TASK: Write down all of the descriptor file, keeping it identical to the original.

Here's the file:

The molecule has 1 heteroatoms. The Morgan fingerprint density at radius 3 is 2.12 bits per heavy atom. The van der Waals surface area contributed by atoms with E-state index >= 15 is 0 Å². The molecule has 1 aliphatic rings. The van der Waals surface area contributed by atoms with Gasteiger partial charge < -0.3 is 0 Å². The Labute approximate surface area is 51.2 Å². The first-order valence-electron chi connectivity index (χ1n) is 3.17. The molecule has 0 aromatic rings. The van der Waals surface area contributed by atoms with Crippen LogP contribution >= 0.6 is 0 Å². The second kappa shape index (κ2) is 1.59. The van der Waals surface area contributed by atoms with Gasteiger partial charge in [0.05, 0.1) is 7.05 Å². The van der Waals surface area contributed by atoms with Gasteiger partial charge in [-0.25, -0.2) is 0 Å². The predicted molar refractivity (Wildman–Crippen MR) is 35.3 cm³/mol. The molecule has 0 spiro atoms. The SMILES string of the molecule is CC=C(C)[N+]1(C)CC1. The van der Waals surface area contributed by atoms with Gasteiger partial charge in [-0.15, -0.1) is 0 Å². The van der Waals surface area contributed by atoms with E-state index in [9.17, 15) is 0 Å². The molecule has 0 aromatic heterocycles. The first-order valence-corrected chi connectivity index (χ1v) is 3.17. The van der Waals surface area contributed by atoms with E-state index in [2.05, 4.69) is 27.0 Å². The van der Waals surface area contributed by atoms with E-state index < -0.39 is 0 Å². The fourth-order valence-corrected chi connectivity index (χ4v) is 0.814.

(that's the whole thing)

The molecule has 1 heteroatoms. The Morgan fingerprint density at radius 3 is 2.12 bits per heavy atom. The van der Waals surface area contributed by atoms with E-state index >= 15 is 0 Å². The molecule has 1 aliphatic rings. The van der Waals surface area contributed by atoms with Gasteiger partial charge < -0.3 is 0 Å². The Labute approximate surface area is 51.2 Å². The first-order valence-electron chi connectivity index (χ1n) is 3.17. The molecule has 0 aromatic rings. The van der Waals surface area contributed by atoms with Crippen LogP contribution >= 0.6 is 0 Å². The second kappa shape index (κ2) is 1.59. The van der Waals surface area contributed by atoms with Gasteiger partial charge in [0.05, 0.1) is 7.05 Å². The van der Waals surface area contributed by atoms with Gasteiger partial charge in [-0.25, -0.2) is 0 Å². The predicted molar refractivity (Wildman–Crippen MR) is 35.3 cm³/mol. The molecule has 0 spiro atoms. The SMILES string of the molecule is CC=C(C)[N+]1(C)CC1. The van der Waals surface area contributed by atoms with Gasteiger partial charge in [-0.15, -0.1) is 0 Å². The van der Waals surface area contributed by atoms with E-state index in [9.17, 15) is 0 Å². The molecule has 0 aromatic heterocycles. The first-order valence-corrected chi connectivity index (χ1v) is 3.17. The van der Waals surface area contributed by atoms with E-state index in [2.05, 4.69) is 27.0 Å². The van der Waals surface area contributed by atoms with E-state index < -0.39 is 0 Å². The fourth-order valence-corrected chi connectivity index (χ4v) is 0.814.